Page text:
Sunday, May 31, 2009

Follow Up To Thoughts on Anchoring

Craig Smith, presumably related to Peter, left a thoughtful comment on my Thoughts on Anchoring. It seems clear that Rocna makes a premium anchor. I did not mean to dispute that.

Some of us are just not ready to buy another anchor. In the mean time, we may be willing to make minor investments to increase our safety and sleep. We might be willing to do this no matter what anchor we have.

Again, how many anchoring mishaps occur because the maximum holding power of the anchor has been exceeded? I would guess that poor set must dominate as the cause of problems, especially where average weather is involved.

So I am back to the beginning of my quest. If poor or broken set is the problem, how to I improve set or reset without buying another anchor?

I have always understood increasing scope as increasing the amount of rode that is parallel to or on the bottom. The parallel pull is supposed to bury the anchor as opposed to breaking it loose. If an anchor is only partially set, the next big load can do one of three things:
  • Leave it partially set
  • Break it out
  • Fully set it
I cannot affect anchor design, weight or the bottom conditions at that point. I can only change the angle of pull. It just strikes me that kellets, heavy chain, etc. might be useful in this, at least prior to the limit of maximum holding power.

I am glad that Peter Smith posted his knowledge. It changed my thinking on the subject.

Saturday, May 30, 2009

Cruising Destination: Java

Music from bamboo and fruit from wood. from Jan van der Meer on Vimeo.

Thoughts on Anchoring


We currently carry 5 anchors. Our primary bower is a 60lb (27kg) CQR. We have a kedge that is a 50lb (23kg) Danforth. There is a 60lb (27kg) fisherman with broad flukes for troublesome rock and weed. We have a secondary 25lb (11KG) Danforth that is suitable for rowing out in a dinghy as a kedge. Then there is a 10lb (4kg) dinghy mushroom.

Our primary rode is about 200 feet of 3/8 (10mm) chain. We have about 380 ft of chain in two more lengths. There is about 300 feet of coiled polyester three strand rode for shore ties and/or Med mooring. We recently added 300 feet of 5/8ths 3 strand rode for a parachute anchor that can be used as ground tackle.

We normally anchor with the primary anchor and chain hooked to a bridle. The bridle moves the load off of the bowsprit roller and greatly improves the angle of the rode lowering the point of pull down 5 or 6 feet.

I recently started looking into the concepts of an anchor kellet, chum or buddy that might aid in dampening swinging and further enhancing security with a shorter scope. During an Internet search I came across some interesting papers by New Zealander Peter Smith. Peter is the designer of the Kiwi next generation anchor, Rocna. The new generation of anchors is represented by Rocna, Manson, B├╝gel and Spade among others. The new generation of anchors is focused on maximum holding power. Multiple tests by Yachting Monthly/SAIL and Practical Sailor seem to bear this out.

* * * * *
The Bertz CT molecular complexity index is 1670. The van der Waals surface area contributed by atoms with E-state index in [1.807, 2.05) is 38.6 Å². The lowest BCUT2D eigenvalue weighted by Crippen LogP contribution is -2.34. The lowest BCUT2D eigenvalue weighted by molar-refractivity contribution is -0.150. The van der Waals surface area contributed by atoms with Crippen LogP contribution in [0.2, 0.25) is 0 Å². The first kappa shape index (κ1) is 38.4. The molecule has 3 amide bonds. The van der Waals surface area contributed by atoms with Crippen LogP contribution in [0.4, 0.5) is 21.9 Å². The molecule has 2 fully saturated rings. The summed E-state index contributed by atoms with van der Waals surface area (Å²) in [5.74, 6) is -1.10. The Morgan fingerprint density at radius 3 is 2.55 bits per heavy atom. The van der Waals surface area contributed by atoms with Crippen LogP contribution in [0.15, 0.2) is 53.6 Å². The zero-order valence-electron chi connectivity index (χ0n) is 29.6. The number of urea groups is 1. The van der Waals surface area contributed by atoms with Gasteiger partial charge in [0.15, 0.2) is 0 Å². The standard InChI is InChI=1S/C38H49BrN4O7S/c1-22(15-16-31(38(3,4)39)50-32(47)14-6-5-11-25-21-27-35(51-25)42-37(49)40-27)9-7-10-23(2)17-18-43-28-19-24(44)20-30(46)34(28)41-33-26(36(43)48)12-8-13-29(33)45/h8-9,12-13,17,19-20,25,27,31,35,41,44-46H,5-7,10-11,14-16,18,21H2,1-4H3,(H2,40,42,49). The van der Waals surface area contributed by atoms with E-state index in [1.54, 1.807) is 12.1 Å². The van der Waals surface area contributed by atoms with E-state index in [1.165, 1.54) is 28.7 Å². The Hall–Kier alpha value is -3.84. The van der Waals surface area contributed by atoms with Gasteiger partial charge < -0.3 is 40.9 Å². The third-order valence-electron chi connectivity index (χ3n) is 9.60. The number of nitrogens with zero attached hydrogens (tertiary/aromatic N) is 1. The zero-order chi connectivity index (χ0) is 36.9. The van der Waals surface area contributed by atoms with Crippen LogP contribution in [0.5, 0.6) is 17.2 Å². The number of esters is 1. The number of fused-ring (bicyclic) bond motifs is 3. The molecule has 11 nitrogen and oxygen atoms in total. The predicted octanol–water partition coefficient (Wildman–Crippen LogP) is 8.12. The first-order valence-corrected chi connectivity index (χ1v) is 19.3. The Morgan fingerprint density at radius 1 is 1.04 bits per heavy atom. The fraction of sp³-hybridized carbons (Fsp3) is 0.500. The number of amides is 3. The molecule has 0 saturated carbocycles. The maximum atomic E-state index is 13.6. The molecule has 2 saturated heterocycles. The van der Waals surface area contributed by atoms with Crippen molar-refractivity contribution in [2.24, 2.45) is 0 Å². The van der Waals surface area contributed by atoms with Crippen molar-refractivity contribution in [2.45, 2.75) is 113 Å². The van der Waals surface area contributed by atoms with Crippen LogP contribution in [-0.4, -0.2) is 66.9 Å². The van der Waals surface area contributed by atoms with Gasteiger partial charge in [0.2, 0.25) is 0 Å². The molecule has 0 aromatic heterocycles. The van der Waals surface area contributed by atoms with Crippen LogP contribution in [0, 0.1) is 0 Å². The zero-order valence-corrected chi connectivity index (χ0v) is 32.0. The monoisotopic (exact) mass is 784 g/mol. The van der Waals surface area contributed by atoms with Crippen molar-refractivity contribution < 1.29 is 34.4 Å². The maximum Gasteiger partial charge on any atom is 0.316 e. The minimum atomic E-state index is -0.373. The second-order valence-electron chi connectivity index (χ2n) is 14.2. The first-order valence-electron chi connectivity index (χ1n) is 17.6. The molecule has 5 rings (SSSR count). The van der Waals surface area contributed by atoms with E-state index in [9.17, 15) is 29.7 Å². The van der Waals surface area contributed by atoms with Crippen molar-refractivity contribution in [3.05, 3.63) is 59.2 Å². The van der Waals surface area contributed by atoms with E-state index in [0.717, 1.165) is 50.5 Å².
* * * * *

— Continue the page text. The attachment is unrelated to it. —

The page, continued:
Peter had an article on kellets that was a bit negative. His claim, which seemed logical enough, was that a kellet will not actually increase holding power. You are better served by a heavier, presumably Rocna, anchor. The paper did acknowledge that the kellet could be useful in dampening swinging and absorbing shocks along the rode.

The interesting things about the papers is that they all seem to emphasise role of maximum holding power. Unless an anchor is much too small, the issue of maximum holding power does not come up for the average cruiser very often. Most people do their best to avoid the big blow. When faced with one, they tend to look for more shelter and start resorting to multiple mooring techniques. The more common problems are a poor or failed set, swinging to the wind or tide that breaks the set and conditions that cause unwanted interactions with other boats.

To that end, Evans Starzinger did some "real world" tests that appeared in Practical Sailor. These tests focused on speed of set and reset as well as anchoring in some nasty conditions in the Beagle Channel in Chile. These test showed that a Bruce style Claw anchor (Manson Ray) usually set and reset faster than the new generation anchors from Manson and Rocna. Evans also reconfirmed that the Ray did not have the maximum holding power of the newbies. In poor conditions of mud and kelp the Ray set in places the newbies would not.

One interesting point that Evans made was that pulling an anchor too fast or hard could keep it from setting in poor conditions. This phenomenon was seen in the Yachting Monthly/SAIL tests where several proven anchors such as Claws and CQRs failed to set at all.

I will proceed cautiously with my construction of a kellet, hoping that it may improve the ease and safety of everyday anchoring.

If I was going to replace one of my anchors, I would probably pick a 75lb Manson Ray or one of the new generation. The new generation have roll bars which can also conflict with a bowsprit.